May 26, 946: Death of King Edmund, stabbed by Leofa at Pucklechurch

Coin of King Edmund King Edmund (939-46) was the son of King Edward the Elder (899-924), and half-brother of King Æthelstan (924-39). Edward and Æthelstan between them had won Mercia and Northumbria back from the Vikings, but in the first year of Edmund's reign the Vikings took them back again. It took Edmund five years to win them back again, and Northumbria would return to Viking control in the reign of Edmund's brother and successor Eadred (946-55).

The Anglo-Saxon Chronicle records that King Edmund died on St Augustine's day (26 May), and that he was stabbed by Leofa at Pucklechurch [just east of Bristol], as was well known. It may have been well known back in 946, but today we do not even know who "Leofa" was. John of Worcester, writing in the twelfth century, notes that Pucklechurch was a royal residence and states that Edmund was trying to save one of his retainers from being killed by Leofa, a base robber. This might be true, and echoes a similar event in the seventh century, when the West Saxons sent an assassin to kill the Northumbrian King Edwin, and one of Edwin's thegns, Lilla, blocked the blow and died himself. Clearly, Anglo-Saxon royal courts are much more dangerous places than the formal and lengthy legal documents that form our most substantial record of them would suggest.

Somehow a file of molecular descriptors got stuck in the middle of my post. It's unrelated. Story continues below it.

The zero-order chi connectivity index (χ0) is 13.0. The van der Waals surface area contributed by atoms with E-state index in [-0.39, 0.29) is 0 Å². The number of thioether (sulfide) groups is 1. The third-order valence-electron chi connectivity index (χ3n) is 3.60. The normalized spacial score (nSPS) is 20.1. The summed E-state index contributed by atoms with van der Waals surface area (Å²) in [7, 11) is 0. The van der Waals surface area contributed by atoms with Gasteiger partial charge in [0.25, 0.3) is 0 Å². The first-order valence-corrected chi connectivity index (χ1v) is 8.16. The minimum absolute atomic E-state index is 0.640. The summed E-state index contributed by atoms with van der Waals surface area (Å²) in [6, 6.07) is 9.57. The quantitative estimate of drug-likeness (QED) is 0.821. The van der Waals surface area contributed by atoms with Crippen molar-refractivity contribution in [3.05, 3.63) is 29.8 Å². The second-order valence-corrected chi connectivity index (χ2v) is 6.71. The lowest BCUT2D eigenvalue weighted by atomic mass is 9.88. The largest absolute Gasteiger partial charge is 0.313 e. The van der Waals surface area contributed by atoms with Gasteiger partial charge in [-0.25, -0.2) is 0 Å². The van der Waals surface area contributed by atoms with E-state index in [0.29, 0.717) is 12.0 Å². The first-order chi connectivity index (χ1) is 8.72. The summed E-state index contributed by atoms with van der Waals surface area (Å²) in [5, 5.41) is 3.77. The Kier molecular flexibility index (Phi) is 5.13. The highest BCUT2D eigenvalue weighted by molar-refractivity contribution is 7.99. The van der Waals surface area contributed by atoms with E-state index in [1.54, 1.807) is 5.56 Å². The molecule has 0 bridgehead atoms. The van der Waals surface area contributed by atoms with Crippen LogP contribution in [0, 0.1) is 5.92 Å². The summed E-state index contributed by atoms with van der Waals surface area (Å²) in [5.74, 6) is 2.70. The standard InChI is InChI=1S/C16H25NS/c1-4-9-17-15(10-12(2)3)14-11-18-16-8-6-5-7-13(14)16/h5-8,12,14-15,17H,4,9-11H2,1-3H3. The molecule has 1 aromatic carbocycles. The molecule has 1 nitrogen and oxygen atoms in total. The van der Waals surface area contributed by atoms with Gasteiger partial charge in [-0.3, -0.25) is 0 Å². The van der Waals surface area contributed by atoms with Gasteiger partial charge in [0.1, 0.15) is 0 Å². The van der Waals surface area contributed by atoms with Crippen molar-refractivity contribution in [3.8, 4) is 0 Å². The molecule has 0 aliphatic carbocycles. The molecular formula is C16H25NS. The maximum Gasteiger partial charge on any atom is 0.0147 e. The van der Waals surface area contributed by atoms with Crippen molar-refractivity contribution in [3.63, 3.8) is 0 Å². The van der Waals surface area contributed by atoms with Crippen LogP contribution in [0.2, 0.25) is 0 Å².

Review the history, 899-955.